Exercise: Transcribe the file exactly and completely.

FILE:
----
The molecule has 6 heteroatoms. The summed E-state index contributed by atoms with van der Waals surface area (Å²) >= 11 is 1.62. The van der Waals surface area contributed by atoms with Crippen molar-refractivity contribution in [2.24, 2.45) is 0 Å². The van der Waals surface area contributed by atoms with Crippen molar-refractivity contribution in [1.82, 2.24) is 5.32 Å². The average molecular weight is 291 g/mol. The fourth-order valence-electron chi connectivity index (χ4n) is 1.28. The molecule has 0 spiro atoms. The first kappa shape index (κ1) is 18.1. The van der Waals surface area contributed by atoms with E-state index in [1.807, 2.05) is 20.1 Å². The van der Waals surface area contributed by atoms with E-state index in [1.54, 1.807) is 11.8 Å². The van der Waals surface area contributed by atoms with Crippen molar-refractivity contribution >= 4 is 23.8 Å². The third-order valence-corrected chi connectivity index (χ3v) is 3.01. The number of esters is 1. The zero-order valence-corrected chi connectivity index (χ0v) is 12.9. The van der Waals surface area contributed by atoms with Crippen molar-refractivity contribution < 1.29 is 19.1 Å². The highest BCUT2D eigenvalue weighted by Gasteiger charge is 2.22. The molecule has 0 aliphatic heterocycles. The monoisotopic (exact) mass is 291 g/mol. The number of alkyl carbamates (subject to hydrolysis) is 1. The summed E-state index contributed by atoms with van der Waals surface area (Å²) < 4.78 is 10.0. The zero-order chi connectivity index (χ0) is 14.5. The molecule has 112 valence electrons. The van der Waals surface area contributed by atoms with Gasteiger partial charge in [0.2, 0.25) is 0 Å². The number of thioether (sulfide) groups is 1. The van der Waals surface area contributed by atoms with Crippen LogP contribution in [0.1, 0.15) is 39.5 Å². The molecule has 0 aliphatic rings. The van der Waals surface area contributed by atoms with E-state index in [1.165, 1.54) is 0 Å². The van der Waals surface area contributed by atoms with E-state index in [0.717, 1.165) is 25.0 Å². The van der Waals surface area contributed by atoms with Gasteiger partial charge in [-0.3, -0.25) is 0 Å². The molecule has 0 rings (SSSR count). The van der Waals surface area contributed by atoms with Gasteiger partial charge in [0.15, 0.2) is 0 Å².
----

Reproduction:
The molecule has 6 heteroatoms. The summed E-state index contributed by atoms with van der Waals surface area (Å²) >= 11 is 1.62. The van der Waals surface area contributed by atoms with Crippen molar-refractivity contribution in [2.24, 2.45) is 0 Å². The van der Waals surface area contributed by atoms with Crippen molar-refractivity contribution in [1.82, 2.24) is 5.32 Å². The average molecular weight is 291 g/mol. The fourth-order valence-electron chi connectivity index (χ4n) is 1.28. The molecule has 0 spiro atoms. The first kappa shape index (κ1) is 18.1. The van der Waals surface area contributed by atoms with E-state index in [1.807, 2.05) is 20.1 Å². The van der Waals surface area contributed by atoms with E-state index in [1.54, 1.807) is 11.8 Å². The van der Waals surface area contributed by atoms with Crippen molar-refractivity contribution >= 4 is 23.8 Å². The third-order valence-corrected chi connectivity index (χ3v) is 3.01. The number of esters is 1. The zero-order valence-corrected chi connectivity index (χ0v) is 12.9. The van der Waals surface area contributed by atoms with Crippen molar-refractivity contribution < 1.29 is 19.1 Å². The highest BCUT2D eigenvalue weighted by Gasteiger charge is 2.22. The molecule has 0 aliphatic heterocycles. The monoisotopic (exact) mass is 291 g/mol. The number of alkyl carbamates (subject to hydrolysis) is 1. The summed E-state index contributed by atoms with van der Waals surface area (Å²) < 4.78 is 10.0. The zero-order chi connectivity index (χ0) is 14.5. The molecule has 112 valence electrons. The van der Waals surface area contributed by atoms with Gasteiger partial charge in [0.2, 0.25) is 0 Å². The number of thioether (sulfide) groups is 1. The van der Waals surface area contributed by atoms with Crippen LogP contribution in [0.1, 0.15) is 39.5 Å². The molecule has 0 aliphatic rings. The van der Waals surface area contributed by atoms with E-state index in [1.165, 1.54) is 0 Å². The van der Waals surface area contributed by atoms with E-state index in [0.717, 1.165) is 25.0 Å². The van der Waals surface area contributed by atoms with Gasteiger partial charge in [-0.3, -0.25) is 0 Å². The molecule has 0 rings (SSSR count). The van der Waals surface area contributed by atoms with Gasteiger partial charge in [0.15, 0.2) is 0 Å².